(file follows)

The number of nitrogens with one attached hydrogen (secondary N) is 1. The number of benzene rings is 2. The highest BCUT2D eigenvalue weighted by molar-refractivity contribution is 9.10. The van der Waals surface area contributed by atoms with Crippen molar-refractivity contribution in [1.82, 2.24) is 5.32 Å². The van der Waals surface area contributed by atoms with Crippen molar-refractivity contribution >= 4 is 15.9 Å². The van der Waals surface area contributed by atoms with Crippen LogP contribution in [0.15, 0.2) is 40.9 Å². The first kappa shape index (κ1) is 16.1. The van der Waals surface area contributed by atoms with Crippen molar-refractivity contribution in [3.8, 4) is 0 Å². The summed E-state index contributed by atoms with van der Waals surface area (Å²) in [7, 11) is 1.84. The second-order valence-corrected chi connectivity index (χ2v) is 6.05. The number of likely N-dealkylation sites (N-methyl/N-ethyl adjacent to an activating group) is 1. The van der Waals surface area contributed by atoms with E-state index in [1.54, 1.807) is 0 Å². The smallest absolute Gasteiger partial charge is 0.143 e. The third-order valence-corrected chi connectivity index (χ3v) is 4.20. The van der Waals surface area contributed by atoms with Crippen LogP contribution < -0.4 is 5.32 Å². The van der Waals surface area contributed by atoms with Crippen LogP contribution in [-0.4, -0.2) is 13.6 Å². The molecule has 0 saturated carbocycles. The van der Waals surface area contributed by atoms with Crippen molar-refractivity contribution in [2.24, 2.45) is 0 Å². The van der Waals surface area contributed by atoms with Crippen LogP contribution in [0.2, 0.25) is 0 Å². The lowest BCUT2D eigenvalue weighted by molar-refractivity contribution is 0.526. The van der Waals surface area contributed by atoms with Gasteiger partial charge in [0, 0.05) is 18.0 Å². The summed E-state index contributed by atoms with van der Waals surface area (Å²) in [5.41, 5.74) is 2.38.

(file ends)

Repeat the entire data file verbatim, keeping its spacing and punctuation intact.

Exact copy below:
The number of nitrogens with one attached hydrogen (secondary N) is 1. The number of benzene rings is 2. The highest BCUT2D eigenvalue weighted by molar-refractivity contribution is 9.10. The van der Waals surface area contributed by atoms with Crippen molar-refractivity contribution in [1.82, 2.24) is 5.32 Å². The van der Waals surface area contributed by atoms with Crippen molar-refractivity contribution >= 4 is 15.9 Å². The van der Waals surface area contributed by atoms with Crippen LogP contribution in [0.15, 0.2) is 40.9 Å². The first kappa shape index (κ1) is 16.1. The van der Waals surface area contributed by atoms with Crippen molar-refractivity contribution in [3.8, 4) is 0 Å². The summed E-state index contributed by atoms with van der Waals surface area (Å²) in [7, 11) is 1.84. The second-order valence-corrected chi connectivity index (χ2v) is 6.05. The number of likely N-dealkylation sites (N-methyl/N-ethyl adjacent to an activating group) is 1. The van der Waals surface area contributed by atoms with E-state index in [1.54, 1.807) is 0 Å². The smallest absolute Gasteiger partial charge is 0.143 e. The third-order valence-corrected chi connectivity index (χ3v) is 4.20. The van der Waals surface area contributed by atoms with Crippen LogP contribution < -0.4 is 5.32 Å². The van der Waals surface area contributed by atoms with Crippen LogP contribution in [-0.4, -0.2) is 13.6 Å². The molecule has 0 saturated carbocycles. The van der Waals surface area contributed by atoms with Crippen molar-refractivity contribution in [2.24, 2.45) is 0 Å². The van der Waals surface area contributed by atoms with Crippen LogP contribution in [0.2, 0.25) is 0 Å². The lowest BCUT2D eigenvalue weighted by molar-refractivity contribution is 0.526. The van der Waals surface area contributed by atoms with Gasteiger partial charge in [0, 0.05) is 18.0 Å². The summed E-state index contributed by atoms with van der Waals surface area (Å²) in [5.41, 5.74) is 2.38.